Edited by justanotherskipro - 3/24/2009 at 07:44 pm

Quote:
Originally Posted by SoftSnowGuy

The longitudinal balance point of the ski changing?...I don't think so.

The skis tend to run out from under the body during the turn.  It is necessary to recenter, or maintain center.  The way I prefer to do it is to pull both feet back under me (feels like they're behind me, especially on steeps) when the skis are light on the snow during the turn transition.  The steeper the hill, or the more you need to recenter, pull back more strongly.  I tend to get back on my skis during the turn, so to prevent this I strongly pull the inside foot back all the time, again more strongly on steeps or if I'm tending to get out of center.  Others say to move the body forward, but there's little leverage or strong muscle groups to move the body relative to the feet, and the strong hamstrings are available to move the feet relative to the body.

This is is biggest lesson I've learned this year. Pulling the inside ski back under me has transformed my skiing on steeps and bumps, wish I'd come across this trick a long time ago.

Why do you think this helps?  What does it cause you to do?

Loki1, while acceleration/deceleration can have a small influence on the fore/aft balance point, the bigger issues are the execution and the mental/instinctual reactions.

3 things move the balance point fore;  flexing the ankles forward, extending the knees, and flexing forward at the waist.  Articulate those joint in the opposite direction and we move our balance point aft.  Slight tension in the core helps keep us from getting pulled aft by mistake.  That's the simplified execution end of it.

Now the mental side of the equation.  We humans are programmed for survival.  When we feel acceleration, or a steepening of the slope, our natural reaction is to retract away from the speed or the drop.  We move aft.  That natural reaction has to be overcome.  Moving aft actually does the polar opposite of what our innate reaction intends,,, it makes operating the ski harder, and thus increases our chances of buying the farm.  We have to train ourselves to do the opposite of what our bodies naturally want to do.  We need to move toward the danger.  Once we do, we quickly discover how much better our skis perform, and how much more secure we feel because of it.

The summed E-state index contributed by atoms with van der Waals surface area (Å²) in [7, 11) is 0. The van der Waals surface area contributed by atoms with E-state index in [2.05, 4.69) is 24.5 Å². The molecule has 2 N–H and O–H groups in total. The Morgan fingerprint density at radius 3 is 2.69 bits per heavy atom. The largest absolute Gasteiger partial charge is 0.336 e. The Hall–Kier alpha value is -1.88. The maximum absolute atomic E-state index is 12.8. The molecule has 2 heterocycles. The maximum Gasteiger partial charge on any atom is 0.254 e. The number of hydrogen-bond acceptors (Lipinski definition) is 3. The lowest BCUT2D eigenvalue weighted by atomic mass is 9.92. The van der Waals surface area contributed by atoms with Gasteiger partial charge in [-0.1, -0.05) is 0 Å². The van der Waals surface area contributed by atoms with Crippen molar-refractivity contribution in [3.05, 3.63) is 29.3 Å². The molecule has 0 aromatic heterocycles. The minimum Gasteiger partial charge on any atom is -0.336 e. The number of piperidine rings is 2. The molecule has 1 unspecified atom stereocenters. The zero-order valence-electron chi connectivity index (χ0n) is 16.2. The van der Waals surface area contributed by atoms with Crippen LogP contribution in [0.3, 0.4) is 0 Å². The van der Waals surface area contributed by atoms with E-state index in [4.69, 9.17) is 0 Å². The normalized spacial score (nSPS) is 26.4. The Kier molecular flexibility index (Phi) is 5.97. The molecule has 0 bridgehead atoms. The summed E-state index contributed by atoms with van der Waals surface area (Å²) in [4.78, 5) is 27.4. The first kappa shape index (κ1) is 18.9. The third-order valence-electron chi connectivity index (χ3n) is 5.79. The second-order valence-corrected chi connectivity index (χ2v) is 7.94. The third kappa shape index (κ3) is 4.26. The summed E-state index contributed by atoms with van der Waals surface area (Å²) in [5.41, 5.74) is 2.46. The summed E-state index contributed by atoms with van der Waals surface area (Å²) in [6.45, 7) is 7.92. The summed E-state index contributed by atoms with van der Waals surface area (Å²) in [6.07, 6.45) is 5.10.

www.YourSkiCoach.com

Moving forward is easy if our point of reference is moving as well. Like standing on a boat, or in a bus. What gets complex is when we are moving through the environment and constantly changing directions. The platform (skis) is still moving but it is easy to get caught up in the idea that that platform can't be trusted. One we make that leap of faith the balancing is a lot easier.

Moving towards the danger means more mogul training -- every mogul is a transition.

Anytime our skis accelerate rapidly such as when they are turned toward the fall line there will be a tendency for the body to get left behind, relatively speaking. This will leave us in a poor position fore/aft wise to effectivelly utilize our skis for turning. In anticipation of this, expert skiers generally begin an adjustment of fore/aft position as they commence a turn. Whether this is envisioned as a moving  of the body forward, relative to the skis or a movement of the ski backward relatrive to the body may or may not be a matter of perception. As the skis slow as they are turned across the fall line at the conclusion of the turn there will be a tendency for the body to continue to move forward relative  to the skis. This can be utilized in the next turn by allowing this movement to accomplish the fore and aft adjustment described above. The perception of this in the skiing of an accomplished skier is a continuous flowing movement of the upper body. If the intention is not to continue to a new turn then the movement of the upper body relative to the skis must be stopped. This could be done by an edge set in which the body is balanced against the edge  (ie to the inside relative to the ski) or by having allowed the body to get behind in anticipation of the skis sudden deceleration.